Dr Rocha is director of the Cornea and Refractive Surgery Division at the Medical University of South Carolina Storm Eye Institute in Charleston. She is a consultant to AcuFocus, Inc; Alcon; Bausch + Lomb Corporation; and Johnson & Johnson Vision. Contact her at karolinnemaia@gmail.com.

  1. Faria-Ribeiro M, Jenkins M, Rosen R, van der Mooren M, Canovas C, Piers P. Effect of blocking violet light in extended depth of focus intraocular lenses. Invest Ophthalmol Vis Sci. 2020;61(7):586.
  2. Mainster MA, Turner PL. Blue-blocking intraocular lenses: myth or reality? Am J Ophthalmol. 2009;147(1):8-10. doi:10.1016/j.ajo.2008.08.020
  3. Canovas C, Weeber HA, Trentacost D, et al. Optical and visual performance of violet blocking intraocular lenses. Invest Ophthalmol Vis Sci. 2019;60(9):3717.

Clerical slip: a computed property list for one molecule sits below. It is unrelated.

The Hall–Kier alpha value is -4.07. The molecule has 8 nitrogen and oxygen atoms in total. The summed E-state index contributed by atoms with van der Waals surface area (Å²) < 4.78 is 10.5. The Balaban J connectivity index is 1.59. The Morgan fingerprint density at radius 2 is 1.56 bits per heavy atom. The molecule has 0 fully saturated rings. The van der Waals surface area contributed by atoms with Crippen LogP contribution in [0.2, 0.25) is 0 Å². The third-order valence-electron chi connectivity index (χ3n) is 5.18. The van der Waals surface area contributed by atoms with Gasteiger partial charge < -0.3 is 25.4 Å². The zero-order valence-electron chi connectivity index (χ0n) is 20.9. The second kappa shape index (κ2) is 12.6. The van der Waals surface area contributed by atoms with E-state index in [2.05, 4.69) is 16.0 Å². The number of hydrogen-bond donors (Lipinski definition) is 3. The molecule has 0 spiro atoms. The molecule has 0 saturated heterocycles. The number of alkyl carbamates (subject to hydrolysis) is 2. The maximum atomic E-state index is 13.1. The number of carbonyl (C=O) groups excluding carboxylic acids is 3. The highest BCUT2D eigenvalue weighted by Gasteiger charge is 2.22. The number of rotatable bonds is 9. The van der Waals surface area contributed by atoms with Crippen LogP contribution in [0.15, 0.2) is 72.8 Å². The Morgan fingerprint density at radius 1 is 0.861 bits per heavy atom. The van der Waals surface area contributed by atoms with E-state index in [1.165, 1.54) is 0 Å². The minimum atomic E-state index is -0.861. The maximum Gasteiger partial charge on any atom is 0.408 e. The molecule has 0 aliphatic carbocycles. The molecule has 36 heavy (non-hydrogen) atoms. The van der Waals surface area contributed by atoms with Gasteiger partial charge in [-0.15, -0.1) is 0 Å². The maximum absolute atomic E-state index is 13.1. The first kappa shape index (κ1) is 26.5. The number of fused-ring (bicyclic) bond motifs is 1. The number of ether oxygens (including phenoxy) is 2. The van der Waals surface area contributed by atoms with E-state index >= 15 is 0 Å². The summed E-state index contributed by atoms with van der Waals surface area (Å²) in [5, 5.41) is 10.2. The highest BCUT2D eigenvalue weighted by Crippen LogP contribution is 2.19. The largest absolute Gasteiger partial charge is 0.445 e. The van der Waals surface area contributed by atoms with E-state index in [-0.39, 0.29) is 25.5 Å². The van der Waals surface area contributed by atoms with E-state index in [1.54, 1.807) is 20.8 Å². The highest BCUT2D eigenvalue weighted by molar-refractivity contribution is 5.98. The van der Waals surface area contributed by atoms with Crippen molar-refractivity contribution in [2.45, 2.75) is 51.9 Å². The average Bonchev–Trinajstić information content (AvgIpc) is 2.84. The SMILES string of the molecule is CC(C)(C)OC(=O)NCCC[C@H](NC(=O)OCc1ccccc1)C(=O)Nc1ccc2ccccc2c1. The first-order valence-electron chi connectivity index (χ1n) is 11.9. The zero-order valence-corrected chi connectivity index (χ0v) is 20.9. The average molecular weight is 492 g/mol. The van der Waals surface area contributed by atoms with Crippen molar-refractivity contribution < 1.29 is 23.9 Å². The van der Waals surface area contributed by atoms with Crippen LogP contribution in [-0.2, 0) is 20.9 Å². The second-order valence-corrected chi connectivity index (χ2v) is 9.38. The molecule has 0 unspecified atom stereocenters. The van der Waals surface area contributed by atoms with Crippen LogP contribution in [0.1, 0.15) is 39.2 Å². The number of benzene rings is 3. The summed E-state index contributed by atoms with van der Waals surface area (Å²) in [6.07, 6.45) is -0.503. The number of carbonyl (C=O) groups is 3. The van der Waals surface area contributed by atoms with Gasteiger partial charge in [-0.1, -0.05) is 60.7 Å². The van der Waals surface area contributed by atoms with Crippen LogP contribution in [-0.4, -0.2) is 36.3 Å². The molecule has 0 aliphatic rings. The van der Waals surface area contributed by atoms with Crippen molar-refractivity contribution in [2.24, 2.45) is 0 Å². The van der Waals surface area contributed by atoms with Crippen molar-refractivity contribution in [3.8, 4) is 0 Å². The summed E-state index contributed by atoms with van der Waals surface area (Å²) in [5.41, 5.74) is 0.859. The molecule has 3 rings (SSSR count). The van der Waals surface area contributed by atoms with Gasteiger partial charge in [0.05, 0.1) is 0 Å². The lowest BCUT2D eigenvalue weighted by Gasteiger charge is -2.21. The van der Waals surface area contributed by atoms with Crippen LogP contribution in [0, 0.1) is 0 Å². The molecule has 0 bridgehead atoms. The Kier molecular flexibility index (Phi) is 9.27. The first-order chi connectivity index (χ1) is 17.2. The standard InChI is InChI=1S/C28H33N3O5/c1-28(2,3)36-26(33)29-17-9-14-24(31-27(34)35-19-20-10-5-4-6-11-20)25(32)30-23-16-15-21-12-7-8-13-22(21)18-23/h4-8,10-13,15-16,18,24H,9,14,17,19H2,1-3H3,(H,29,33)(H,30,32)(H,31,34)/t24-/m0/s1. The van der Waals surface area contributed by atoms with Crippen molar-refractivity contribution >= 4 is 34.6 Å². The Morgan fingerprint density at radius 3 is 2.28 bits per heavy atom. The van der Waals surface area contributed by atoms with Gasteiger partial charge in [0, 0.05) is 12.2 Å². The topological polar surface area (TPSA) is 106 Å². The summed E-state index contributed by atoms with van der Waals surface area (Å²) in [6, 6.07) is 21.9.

4. Lighting subsector tracking report – September 2022. International Energy Agency. https://www.iea.org/reports/lighting 
  5. Report: adoption of auto LED lights will rise 22 percent. D Business. July 10, 2012. https://www.dbusiness.com/people/report-adoption-of-auto-led-lights-will-rise-22-percent/
  6. Automotive LED market growing 31.8% to $3.51bn in 2021. Semiconductor Today. December 14, 2021. https://www.semiconductor-today.com/news_items/2021/dec/trendforce-141221.shtml
  7. Chang DH, Kao AA, Huggins LK. The effect of violet-light filtration and manufacturing improvements on the clinical performance of an extended depth of focus IOL. Presented at: 2022 American Society of Cataract and Refractive Surgery Annual Meeting; April 22-26, 2022; Washington DC.
Related Videos
William F. Wiley, MD, shares some key takeaways from his ASCRS presentation on binocularity and aperture optics.
© 2024 MJH Life Sciences

All rights reserved.